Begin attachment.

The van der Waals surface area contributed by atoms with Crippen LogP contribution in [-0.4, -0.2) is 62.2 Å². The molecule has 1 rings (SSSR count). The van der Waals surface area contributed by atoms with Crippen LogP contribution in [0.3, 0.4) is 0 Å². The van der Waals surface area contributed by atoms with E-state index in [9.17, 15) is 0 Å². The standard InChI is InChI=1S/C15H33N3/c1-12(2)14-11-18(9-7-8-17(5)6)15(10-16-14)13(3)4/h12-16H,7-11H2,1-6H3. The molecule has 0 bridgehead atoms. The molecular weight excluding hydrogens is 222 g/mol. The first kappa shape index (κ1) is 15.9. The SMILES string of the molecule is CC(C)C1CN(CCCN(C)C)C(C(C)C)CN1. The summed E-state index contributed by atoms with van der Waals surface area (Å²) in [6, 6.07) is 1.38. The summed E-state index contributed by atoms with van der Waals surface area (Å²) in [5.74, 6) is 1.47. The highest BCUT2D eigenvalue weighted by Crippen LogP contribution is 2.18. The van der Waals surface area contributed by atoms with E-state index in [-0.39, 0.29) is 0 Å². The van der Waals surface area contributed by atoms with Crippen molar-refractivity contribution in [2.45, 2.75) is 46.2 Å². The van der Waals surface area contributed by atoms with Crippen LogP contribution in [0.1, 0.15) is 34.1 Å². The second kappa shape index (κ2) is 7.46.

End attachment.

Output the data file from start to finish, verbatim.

The van der Waals surface area contributed by atoms with Crippen LogP contribution in [-0.4, -0.2) is 62.2 Å². The molecule has 1 rings (SSSR count). The van der Waals surface area contributed by atoms with Crippen LogP contribution in [0.3, 0.4) is 0 Å². The van der Waals surface area contributed by atoms with E-state index in [9.17, 15) is 0 Å². The standard InChI is InChI=1S/C15H33N3/c1-12(2)14-11-18(9-7-8-17(5)6)15(10-16-14)13(3)4/h12-16H,7-11H2,1-6H3. The molecule has 0 bridgehead atoms. The molecular weight excluding hydrogens is 222 g/mol. The first kappa shape index (κ1) is 15.9. The SMILES string of the molecule is CC(C)C1CN(CCCN(C)C)C(C(C)C)CN1. The summed E-state index contributed by atoms with van der Waals surface area (Å²) in [6, 6.07) is 1.38. The summed E-state index contributed by atoms with van der Waals surface area (Å²) in [5.74, 6) is 1.47. The highest BCUT2D eigenvalue weighted by Crippen LogP contribution is 2.18. The van der Waals surface area contributed by atoms with E-state index in [-0.39, 0.29) is 0 Å². The van der Waals surface area contributed by atoms with Crippen molar-refractivity contribution in [2.45, 2.75) is 46.2 Å². The van der Waals surface area contributed by atoms with Crippen LogP contribution in [0.1, 0.15) is 34.1 Å². The second kappa shape index (κ2) is 7.46.